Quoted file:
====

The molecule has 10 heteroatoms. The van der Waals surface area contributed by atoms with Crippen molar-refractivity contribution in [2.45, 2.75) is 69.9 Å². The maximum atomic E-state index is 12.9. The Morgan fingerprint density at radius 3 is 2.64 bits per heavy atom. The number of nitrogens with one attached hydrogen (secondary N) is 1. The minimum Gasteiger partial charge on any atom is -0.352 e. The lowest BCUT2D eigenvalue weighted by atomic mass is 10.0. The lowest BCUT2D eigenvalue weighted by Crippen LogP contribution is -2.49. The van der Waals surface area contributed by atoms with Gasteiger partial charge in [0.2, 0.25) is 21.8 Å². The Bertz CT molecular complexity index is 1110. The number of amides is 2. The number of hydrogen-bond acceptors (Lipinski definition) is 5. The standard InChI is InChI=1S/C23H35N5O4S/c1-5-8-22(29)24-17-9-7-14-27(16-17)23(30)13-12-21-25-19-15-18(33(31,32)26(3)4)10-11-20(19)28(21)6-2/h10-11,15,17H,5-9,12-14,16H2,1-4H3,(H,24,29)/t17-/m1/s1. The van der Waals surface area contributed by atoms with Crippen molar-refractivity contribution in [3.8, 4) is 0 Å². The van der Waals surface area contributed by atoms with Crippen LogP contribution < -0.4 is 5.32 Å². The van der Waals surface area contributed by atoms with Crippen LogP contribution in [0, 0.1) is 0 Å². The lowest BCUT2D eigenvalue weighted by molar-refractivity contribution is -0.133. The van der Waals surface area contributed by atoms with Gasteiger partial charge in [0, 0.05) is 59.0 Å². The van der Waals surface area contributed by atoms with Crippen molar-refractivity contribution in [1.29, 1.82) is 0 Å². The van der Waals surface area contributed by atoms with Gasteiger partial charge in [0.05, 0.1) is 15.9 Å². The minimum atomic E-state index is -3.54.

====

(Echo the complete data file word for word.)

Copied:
The molecule has 10 heteroatoms. The van der Waals surface area contributed by atoms with Crippen molar-refractivity contribution in [2.45, 2.75) is 69.9 Å². The maximum atomic E-state index is 12.9. The Morgan fingerprint density at radius 3 is 2.64 bits per heavy atom. The number of nitrogens with one attached hydrogen (secondary N) is 1. The minimum Gasteiger partial charge on any atom is -0.352 e. The lowest BCUT2D eigenvalue weighted by atomic mass is 10.0. The lowest BCUT2D eigenvalue weighted by Crippen LogP contribution is -2.49. The van der Waals surface area contributed by atoms with Gasteiger partial charge in [0.2, 0.25) is 21.8 Å². The Bertz CT molecular complexity index is 1110. The number of amides is 2. The number of hydrogen-bond acceptors (Lipinski definition) is 5. The standard InChI is InChI=1S/C23H35N5O4S/c1-5-8-22(29)24-17-9-7-14-27(16-17)23(30)13-12-21-25-19-15-18(33(31,32)26(3)4)10-11-20(19)28(21)6-2/h10-11,15,17H,5-9,12-14,16H2,1-4H3,(H,24,29)/t17-/m1/s1. The van der Waals surface area contributed by atoms with Crippen molar-refractivity contribution in [3.8, 4) is 0 Å². The van der Waals surface area contributed by atoms with Crippen LogP contribution < -0.4 is 5.32 Å². The van der Waals surface area contributed by atoms with Crippen LogP contribution in [0, 0.1) is 0 Å². The lowest BCUT2D eigenvalue weighted by molar-refractivity contribution is -0.133. The van der Waals surface area contributed by atoms with Gasteiger partial charge in [0, 0.05) is 59.0 Å². The van der Waals surface area contributed by atoms with Crippen molar-refractivity contribution in [1.29, 1.82) is 0 Å². The van der Waals surface area contributed by atoms with Gasteiger partial charge in [0.05, 0.1) is 15.9 Å². The minimum atomic E-state index is -3.54.